Newmyer, S., Ssemadaali, M. A., Radhakrishnan, H., Javitz, H. S., & Bhatnagar, P. (2022). Electrically regulated cell-based intervention for viral infections. Bioengineering & Translational Medicine, e10434.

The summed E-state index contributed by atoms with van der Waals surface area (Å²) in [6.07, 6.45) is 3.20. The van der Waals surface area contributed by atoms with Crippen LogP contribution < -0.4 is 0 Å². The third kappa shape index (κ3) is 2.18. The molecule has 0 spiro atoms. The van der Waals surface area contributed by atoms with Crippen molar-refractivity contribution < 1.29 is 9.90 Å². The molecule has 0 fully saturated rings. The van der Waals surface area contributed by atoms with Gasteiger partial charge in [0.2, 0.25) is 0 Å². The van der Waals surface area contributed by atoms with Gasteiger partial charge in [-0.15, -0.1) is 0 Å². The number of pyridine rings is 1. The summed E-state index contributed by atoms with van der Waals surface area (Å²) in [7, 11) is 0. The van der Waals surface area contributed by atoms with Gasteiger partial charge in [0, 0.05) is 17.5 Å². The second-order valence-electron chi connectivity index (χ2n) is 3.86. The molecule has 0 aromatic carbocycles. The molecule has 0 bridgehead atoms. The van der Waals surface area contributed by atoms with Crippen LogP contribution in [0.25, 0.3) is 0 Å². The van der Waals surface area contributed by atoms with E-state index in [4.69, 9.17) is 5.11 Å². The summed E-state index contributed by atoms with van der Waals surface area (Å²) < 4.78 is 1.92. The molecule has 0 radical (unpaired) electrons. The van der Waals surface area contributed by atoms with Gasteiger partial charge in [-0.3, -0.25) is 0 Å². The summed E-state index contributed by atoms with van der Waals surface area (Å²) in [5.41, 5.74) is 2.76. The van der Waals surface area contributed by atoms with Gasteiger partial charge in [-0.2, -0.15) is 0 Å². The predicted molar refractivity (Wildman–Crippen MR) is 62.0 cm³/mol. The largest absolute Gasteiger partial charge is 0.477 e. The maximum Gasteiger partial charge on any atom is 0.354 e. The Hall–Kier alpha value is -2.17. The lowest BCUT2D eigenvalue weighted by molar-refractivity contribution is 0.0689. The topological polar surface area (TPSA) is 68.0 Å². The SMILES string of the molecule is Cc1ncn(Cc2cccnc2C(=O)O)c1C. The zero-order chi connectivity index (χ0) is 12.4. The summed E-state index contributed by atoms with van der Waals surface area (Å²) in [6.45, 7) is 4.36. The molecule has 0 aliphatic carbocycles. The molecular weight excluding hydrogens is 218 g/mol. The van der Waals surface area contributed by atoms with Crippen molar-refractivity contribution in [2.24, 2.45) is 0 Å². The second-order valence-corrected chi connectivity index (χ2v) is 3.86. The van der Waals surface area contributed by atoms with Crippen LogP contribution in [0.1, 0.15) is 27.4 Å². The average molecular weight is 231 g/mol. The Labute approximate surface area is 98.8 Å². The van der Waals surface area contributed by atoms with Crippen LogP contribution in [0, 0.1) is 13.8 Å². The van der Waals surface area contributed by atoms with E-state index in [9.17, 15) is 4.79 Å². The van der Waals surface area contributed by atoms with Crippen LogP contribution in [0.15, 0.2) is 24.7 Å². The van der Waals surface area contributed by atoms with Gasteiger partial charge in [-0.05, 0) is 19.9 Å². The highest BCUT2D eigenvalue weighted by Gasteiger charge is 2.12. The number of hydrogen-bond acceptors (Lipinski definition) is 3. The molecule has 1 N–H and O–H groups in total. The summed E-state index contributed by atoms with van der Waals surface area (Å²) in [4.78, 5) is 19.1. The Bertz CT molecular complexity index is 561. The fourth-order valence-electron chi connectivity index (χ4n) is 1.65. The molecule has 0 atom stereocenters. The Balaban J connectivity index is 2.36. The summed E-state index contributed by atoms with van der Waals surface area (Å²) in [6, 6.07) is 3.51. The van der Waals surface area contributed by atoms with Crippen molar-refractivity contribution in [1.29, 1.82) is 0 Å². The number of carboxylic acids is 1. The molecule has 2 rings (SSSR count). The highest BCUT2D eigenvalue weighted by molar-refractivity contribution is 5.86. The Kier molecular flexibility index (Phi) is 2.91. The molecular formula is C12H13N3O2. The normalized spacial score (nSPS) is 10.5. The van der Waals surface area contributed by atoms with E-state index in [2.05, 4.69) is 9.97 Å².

This work reports on an engineered cell that—when electrically stimulated—synthesizes a desired protein, that is, ES-Biofactory. The platform has been used to express interferon (IFN)-β as a universal antiviral protein. Compelling evidence indicates the inevitability of new pandemics and drives the need for a pan-viral intervention that may be quickly deployed while more specific vaccines are in development. Toward this goal, a fast-growing mammalian cell (Chassis) has been engineered with multiple synthetic elements. These include—(1) a voltage-gated Ca2+ channel (Voltage-Sensor) that, upon sensing the electric field, activates the (2) Ca2+-mediated signaling pathway (Actuator) to upregulate (3) IFN-β, via an engineered antiviral transgene (Effector), that is, ES-Biofactory➔IFN-β. The antiviral effects of the ES-Biofactory➔IFN-β have been validated on severe acute respiratory syndrome coronavirus 2 (SARS-CoV-2)-infected cells. The irradiated ES-Biofactory, that does not exhibit oncogenic capacity, continues to exert antiviral effect. The resulting ES-Biofactory➔IFN-β uses a novel signaling pathway that, unlike the natural IFN synthesis pathway, is not subject to viral interference. Once clinically validated, the ES-Biofactory will be a universal antiviral cell therapy that can be immediately deployed in the event of an outbreak. The platform may also be useful in treating other diseases including cancer and autoimmune disorders.